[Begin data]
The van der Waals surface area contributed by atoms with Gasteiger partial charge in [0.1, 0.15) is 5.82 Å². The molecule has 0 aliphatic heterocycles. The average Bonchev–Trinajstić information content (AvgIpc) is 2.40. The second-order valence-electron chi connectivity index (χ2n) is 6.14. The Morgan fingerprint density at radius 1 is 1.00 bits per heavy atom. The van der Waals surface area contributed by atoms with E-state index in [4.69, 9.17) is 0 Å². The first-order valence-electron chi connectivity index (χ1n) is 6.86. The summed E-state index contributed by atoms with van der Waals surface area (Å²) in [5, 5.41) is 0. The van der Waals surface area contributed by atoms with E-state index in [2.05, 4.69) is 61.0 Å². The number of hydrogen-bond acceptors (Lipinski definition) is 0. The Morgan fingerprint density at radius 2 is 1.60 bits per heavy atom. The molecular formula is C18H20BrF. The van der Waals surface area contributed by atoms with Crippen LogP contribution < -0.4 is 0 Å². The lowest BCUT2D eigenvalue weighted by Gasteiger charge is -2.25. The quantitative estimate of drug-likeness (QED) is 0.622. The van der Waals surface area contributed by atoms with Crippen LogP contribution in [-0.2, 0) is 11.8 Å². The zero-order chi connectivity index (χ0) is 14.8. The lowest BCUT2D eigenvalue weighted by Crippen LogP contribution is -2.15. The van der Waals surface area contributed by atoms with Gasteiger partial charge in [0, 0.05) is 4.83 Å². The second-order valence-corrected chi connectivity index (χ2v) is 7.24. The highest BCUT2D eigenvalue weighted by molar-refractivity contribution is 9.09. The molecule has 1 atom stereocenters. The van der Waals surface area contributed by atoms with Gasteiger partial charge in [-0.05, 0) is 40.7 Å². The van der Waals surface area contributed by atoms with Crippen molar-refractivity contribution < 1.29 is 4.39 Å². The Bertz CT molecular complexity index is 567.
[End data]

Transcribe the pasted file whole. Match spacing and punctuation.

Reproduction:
The van der Waals surface area contributed by atoms with Gasteiger partial charge in [0.1, 0.15) is 5.82 Å². The molecule has 0 aliphatic heterocycles. The average Bonchev–Trinajstić information content (AvgIpc) is 2.40. The second-order valence-electron chi connectivity index (χ2n) is 6.14. The Morgan fingerprint density at radius 1 is 1.00 bits per heavy atom. The van der Waals surface area contributed by atoms with E-state index in [4.69, 9.17) is 0 Å². The first-order valence-electron chi connectivity index (χ1n) is 6.86. The summed E-state index contributed by atoms with van der Waals surface area (Å²) in [5, 5.41) is 0. The van der Waals surface area contributed by atoms with E-state index in [2.05, 4.69) is 61.0 Å². The number of hydrogen-bond acceptors (Lipinski definition) is 0. The Morgan fingerprint density at radius 2 is 1.60 bits per heavy atom. The molecular formula is C18H20BrF. The van der Waals surface area contributed by atoms with Crippen LogP contribution < -0.4 is 0 Å². The lowest BCUT2D eigenvalue weighted by Gasteiger charge is -2.25. The quantitative estimate of drug-likeness (QED) is 0.622. The van der Waals surface area contributed by atoms with Crippen LogP contribution in [-0.2, 0) is 11.8 Å². The zero-order chi connectivity index (χ0) is 14.8. The lowest BCUT2D eigenvalue weighted by Crippen LogP contribution is -2.15. The van der Waals surface area contributed by atoms with Gasteiger partial charge in [0, 0.05) is 4.83 Å². The second-order valence-corrected chi connectivity index (χ2v) is 7.24. The highest BCUT2D eigenvalue weighted by molar-refractivity contribution is 9.09. The molecule has 1 atom stereocenters. The van der Waals surface area contributed by atoms with Gasteiger partial charge in [-0.05, 0) is 40.7 Å². The van der Waals surface area contributed by atoms with Crippen molar-refractivity contribution < 1.29 is 4.39 Å². The Bertz CT molecular complexity index is 567.